- Gestures should come from above the waist, with the forearms parallel to your ribcage and elbows a few inches from your sides, for expansion and the projection of authority.
- Use both hands to gesture whenever possible – for power and punch.
- Put down pens, papers, and pointers when not using them.
Messages communicated through body language vary according to culture. Here are a few things to remember about general perception among people raised in the United States:
- A strong subtext is communicated through eye contact or lack of it. Eye contact can project caring, interest, honesty, and sincerity, while refusal to make eye contact can project arrogance or contempt. Be sensitive to “moral looking time” (the length of time you can hold eye contact with a stranger without sending a particular message): about three seconds.
- A smile is the most direct way to say, “I’m happy to be in your presence.”
- The head nod is very important in communication and tells the communication partner “I understand” and/or “I agree”. It elicits a positive response in the partner and is particularly effective for salespeople and anyone involved in business discussions or negotiations.
- Raising your hand or fingers in front of your mouth during business discussions communicates a withholding of information or reluctance to be completely forthcoming.
- Pointing with a finger (and especially with an object, such as a pen) often sends a message of aggressiveness.
- A subtext of disagreement is sent when your arms are crossed over your chest while you are speaking or listening.
- When you are listening, leaning back in your chair with fingers joined behind your back communicates confidence, relaxation, and pleasure in what the speaker is saying.
- Helplessness and/or an urgency to be understood are communicated when you speak with your hands open at chest level and spread sideways with the palms up.
- Speaking with the hands up and palms facing outward can communicate messages influenced by gender: When a man does this, it often sends a placating message; when a woman does it, the message is often interpreted as flirtatiousness.
Here are some techniques that will enhance your physical presence during business conversations and presentations:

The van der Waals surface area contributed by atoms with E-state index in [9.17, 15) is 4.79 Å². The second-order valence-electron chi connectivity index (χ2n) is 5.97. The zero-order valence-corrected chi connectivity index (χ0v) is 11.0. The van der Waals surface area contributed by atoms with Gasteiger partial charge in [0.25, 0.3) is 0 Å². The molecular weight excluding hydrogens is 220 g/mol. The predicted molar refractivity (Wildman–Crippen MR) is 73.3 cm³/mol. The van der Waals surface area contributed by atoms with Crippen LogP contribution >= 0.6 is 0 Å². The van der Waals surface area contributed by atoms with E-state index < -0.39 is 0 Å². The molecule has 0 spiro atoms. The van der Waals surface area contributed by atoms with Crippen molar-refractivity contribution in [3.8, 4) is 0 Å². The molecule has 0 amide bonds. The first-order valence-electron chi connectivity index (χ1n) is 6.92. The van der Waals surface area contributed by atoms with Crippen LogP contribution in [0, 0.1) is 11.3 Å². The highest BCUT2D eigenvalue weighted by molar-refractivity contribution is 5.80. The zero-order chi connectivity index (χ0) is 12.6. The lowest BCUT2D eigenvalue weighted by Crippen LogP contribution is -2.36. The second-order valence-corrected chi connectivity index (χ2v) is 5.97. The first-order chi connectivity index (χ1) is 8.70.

- Keep your hands open and available for natural gestures; do not plan or rehearse gestures!
- A waist-level position for the hands (with palms relaxed and fingers slightly curved) is often appropriate.
- When gesturing, use both hands whenever possible.
- Put pens and pointers down when you are not using them.
Savvy business speakers think about non-verbal communication the same way that actors do: they are conscious of the fact that listeners who can see you are observing you very carefully and interpreting meaning from every aspect of your physical demeanor.
As you speak for business, be mindful of any physical behaviors you exhibit that may be sending unintended messages, and make appropriate changes, even if it initially takes you out of your comfort zone. This will have a dramatic impact on your projection of confidence, warmth, and authority — as well as your ability to persuade.
Be sure that every aspect of your physical presence enhances your credibility! Put these techniques into practice, and you will command attention, keep your listeners engaged, and influence them to take the actions you recommend!
Copyright © 2013-2015 Maria Guida
Maria Guida is an executive speaking coach/trainer, professional speaker, and Broadway actress. With her experience on stage, TV and film (working with Paul Newman, James Earl Jones, and Kevin Kline), she helps savvy executives in all industries enhance their credibility and generate business by speaking with poise, passion, and persuasive power. Delighted clients include American Express, JPMorgan Chase, and Johnson & Johnson. Maria travels extensively to deliver interactive and entertaining keynotes and workshops. She can be reached at 718-884-2282 and firstname.lastname@example.org; or visit www.successfulspeakerinc.com.